Chapter 7: Economics of print media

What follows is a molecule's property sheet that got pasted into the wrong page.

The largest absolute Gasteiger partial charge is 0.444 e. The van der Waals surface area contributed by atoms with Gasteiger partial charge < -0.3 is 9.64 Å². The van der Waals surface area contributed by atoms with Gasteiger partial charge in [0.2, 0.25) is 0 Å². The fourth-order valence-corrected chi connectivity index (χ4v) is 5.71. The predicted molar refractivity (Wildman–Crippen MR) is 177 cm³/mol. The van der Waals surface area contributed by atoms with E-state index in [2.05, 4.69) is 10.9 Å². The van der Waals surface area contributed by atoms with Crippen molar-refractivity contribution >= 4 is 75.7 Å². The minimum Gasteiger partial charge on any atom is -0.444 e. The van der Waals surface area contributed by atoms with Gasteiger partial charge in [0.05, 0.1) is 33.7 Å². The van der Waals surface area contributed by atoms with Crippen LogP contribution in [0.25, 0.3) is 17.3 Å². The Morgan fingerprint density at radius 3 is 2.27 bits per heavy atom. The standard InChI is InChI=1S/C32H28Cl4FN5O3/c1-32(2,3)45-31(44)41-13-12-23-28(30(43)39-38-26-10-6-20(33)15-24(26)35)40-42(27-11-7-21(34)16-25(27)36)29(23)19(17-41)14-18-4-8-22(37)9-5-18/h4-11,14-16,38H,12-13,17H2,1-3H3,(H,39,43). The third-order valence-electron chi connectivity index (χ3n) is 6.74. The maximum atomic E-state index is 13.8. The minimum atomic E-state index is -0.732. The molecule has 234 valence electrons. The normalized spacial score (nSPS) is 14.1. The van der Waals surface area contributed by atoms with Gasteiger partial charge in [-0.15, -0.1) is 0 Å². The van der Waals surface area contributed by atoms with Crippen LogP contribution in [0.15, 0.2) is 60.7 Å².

Print media such as newspapers, magazines, and books share some common economic features because of physical production and distribution, but each also has unique issues because of different demand characteristics and because they integrate or outsource elements in their value chains in various ways. They also operate with different business models that create economic incentives and constraints that differ among the print industries. Fundamental to understanding these factors and differences are comprehension of the differing cost structures, the role of economies of scale, and constraints on prices created by multi-sided markets in the print media industries. The most significant and common economic factor is that print media share a similar underlying technology – the printing press. Although the characteristics of presses used to produce the three main print media can differ, the manufacturing of copies on presses creates conditions in which all three operate in unit cost economies. In this type of economic setting, the costs of producing and distributing single units are important and efficiency is influenced by the number of copies printed. This creates economies of scale in production and distribution and transaction costs involved in individual unit sales and distribution. Daily newspapers encounter strong barriers to entry because of capital costs for printing presses and facilities (Busterna, 1988; Lacy and Simon, 1993; Picard and Brody, 1997), something not faced by most book and magazine publishers that typically outsource production (Dealy et al., 1997; Mogul, 1998; Greco, 2004).
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